When we combine responses to the occupancy and leasing questions, we find rent increases were more common for new tenants. For leases started in the 6 months before an interview, the rent increased in 76.4 percent of interviews where the tenant was not the same as 6 months earlier. The rent increased in 54.0 percent of observations when the tenant was the same as 6 months earlier. For these tenants, the rent stayed unchanged in 39.6 percent of interviews from January to June 2022
The most frequent outcome with a new lease is an increase in rent, whether or not the tenant was the same as 6 months earlier. In the first half of 2022, the average percentage change in rent was 12.2 percent for new tenants and 3.5 percent for same tenants but with a lease renewal in the last 6 months. Since the first half of 2021, rent increases have accelerated for both types of renters. However, rent gains were more pronounced for units with new tenants.
Ben Houck is an Economist in the Branch of Consumer Prices at the U.S. Bureau of Labor Statistics. For questions about this Spotlight, please email firstname.lastname@example.org.
To produce the Consumer Price Index, the Bureau of Labor Statistics surveys approximately 8,000 rental units in 75 metropolitan areas across the U.S. each month for its CPI Housing Survey. Rent data are collected from the same unit every six months and are provided by owners, managers, landlords, or tenants via personal visit, telephone, or email. The data represent approximately 26,500 responses to Housing surveys conducted over six months between January 2022 and June 2022. In some cases, missing responses, refusals, and responses of “Don’t Know” were excluded from graphs for clarity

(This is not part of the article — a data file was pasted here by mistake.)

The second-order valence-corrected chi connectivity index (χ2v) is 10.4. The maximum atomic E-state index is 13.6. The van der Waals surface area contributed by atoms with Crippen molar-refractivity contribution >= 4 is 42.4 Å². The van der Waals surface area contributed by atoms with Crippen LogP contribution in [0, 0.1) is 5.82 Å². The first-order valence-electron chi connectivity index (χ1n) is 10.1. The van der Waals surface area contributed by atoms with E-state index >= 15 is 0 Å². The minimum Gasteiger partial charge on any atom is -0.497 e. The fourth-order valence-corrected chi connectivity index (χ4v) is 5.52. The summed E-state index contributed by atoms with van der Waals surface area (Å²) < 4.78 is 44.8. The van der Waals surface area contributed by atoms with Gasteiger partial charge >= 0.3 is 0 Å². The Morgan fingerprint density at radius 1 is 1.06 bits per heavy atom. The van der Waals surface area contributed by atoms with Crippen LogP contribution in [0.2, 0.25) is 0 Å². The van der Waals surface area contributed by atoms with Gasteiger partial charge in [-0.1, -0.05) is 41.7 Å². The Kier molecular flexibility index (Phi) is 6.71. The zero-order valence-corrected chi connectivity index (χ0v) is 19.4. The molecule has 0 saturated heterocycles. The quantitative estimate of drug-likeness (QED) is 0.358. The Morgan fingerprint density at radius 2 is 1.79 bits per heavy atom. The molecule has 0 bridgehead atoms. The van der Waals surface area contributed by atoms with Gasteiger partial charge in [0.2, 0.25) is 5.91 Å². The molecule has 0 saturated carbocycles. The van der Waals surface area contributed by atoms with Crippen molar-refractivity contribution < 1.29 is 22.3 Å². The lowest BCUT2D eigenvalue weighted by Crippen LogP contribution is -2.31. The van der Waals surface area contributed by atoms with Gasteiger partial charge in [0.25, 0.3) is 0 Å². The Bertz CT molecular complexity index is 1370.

The new leasing questions assist BLS economists in ensuring the accuracy of the CPI in two ways. First, the information assists economists as they analyze rent movement. Responses to the leasing questions may corroborate large rent increases when the tenant did not change, but a new lease was signed, since the last interview 6 months prior. Secondly, as responses accumulate over time, economists plan to perform additional research for same tenants with new leases as well as how rent trends differ for leases of various lengths. Previous research on same and new tenants revealed that rents increase faster with a change in tenant. Economists expect a similar trend may occur with a change in lease.
The information in this Spotlight can help BLS data users to better understand the Housing portion of the CPI. Housing is 42 percent of the CPI, and two components — Rent of Primary Residence and Owners’ Equivalent Rent of Primary Residence — comprise 72 percent of Housing. Put differently, the data collected in the Housing survey are incredibly important to the CPI. The lease data discussed here may explain why Housing components in the CPI tend to be less volatile than other parts, such as Apparel or Food and Beverages, in part because of the popularity of fixed, 12-month lease terms.